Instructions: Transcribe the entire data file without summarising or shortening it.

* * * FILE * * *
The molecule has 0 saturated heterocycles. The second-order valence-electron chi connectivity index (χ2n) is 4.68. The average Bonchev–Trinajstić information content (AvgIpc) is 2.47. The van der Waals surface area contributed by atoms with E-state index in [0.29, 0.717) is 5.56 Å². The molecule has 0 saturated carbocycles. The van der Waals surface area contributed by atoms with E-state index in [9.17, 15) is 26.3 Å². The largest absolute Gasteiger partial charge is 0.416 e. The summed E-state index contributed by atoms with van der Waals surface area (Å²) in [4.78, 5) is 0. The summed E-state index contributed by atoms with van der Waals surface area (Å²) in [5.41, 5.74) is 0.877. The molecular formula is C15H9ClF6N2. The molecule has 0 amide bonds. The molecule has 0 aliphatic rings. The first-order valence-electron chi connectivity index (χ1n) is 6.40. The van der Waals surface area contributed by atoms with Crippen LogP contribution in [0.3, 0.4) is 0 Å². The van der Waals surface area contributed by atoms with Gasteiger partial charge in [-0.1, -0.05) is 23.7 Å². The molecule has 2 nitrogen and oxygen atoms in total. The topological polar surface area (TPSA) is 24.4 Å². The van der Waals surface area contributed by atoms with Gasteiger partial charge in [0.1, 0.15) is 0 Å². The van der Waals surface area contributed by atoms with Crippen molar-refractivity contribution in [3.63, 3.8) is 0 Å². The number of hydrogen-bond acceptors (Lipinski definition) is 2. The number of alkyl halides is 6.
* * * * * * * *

The molecule has 0 saturated heterocycles. The second-order valence-electron chi connectivity index (χ2n) is 4.68. The average Bonchev–Trinajstić information content (AvgIpc) is 2.47. The van der Waals surface area contributed by atoms with E-state index in [0.29, 0.717) is 5.56 Å². The molecule has 0 saturated carbocycles. The van der Waals surface area contributed by atoms with E-state index in [9.17, 15) is 26.3 Å². The largest absolute Gasteiger partial charge is 0.416 e. The summed E-state index contributed by atoms with van der Waals surface area (Å²) in [4.78, 5) is 0. The summed E-state index contributed by atoms with van der Waals surface area (Å²) in [5.41, 5.74) is 0.877. The molecular formula is C15H9ClF6N2. The molecule has 0 amide bonds. The molecule has 0 aliphatic rings. The first-order valence-electron chi connectivity index (χ1n) is 6.40. The van der Waals surface area contributed by atoms with Crippen LogP contribution in [0.3, 0.4) is 0 Å². The van der Waals surface area contributed by atoms with Gasteiger partial charge in [-0.1, -0.05) is 23.7 Å². The molecule has 2 nitrogen and oxygen atoms in total. The topological polar surface area (TPSA) is 24.4 Å². The van der Waals surface area contributed by atoms with Gasteiger partial charge in [0.1, 0.15) is 0 Å². The van der Waals surface area contributed by atoms with Crippen molar-refractivity contribution in [3.63, 3.8) is 0 Å². The number of hydrogen-bond acceptors (Lipinski definition) is 2. The number of alkyl halides is 6.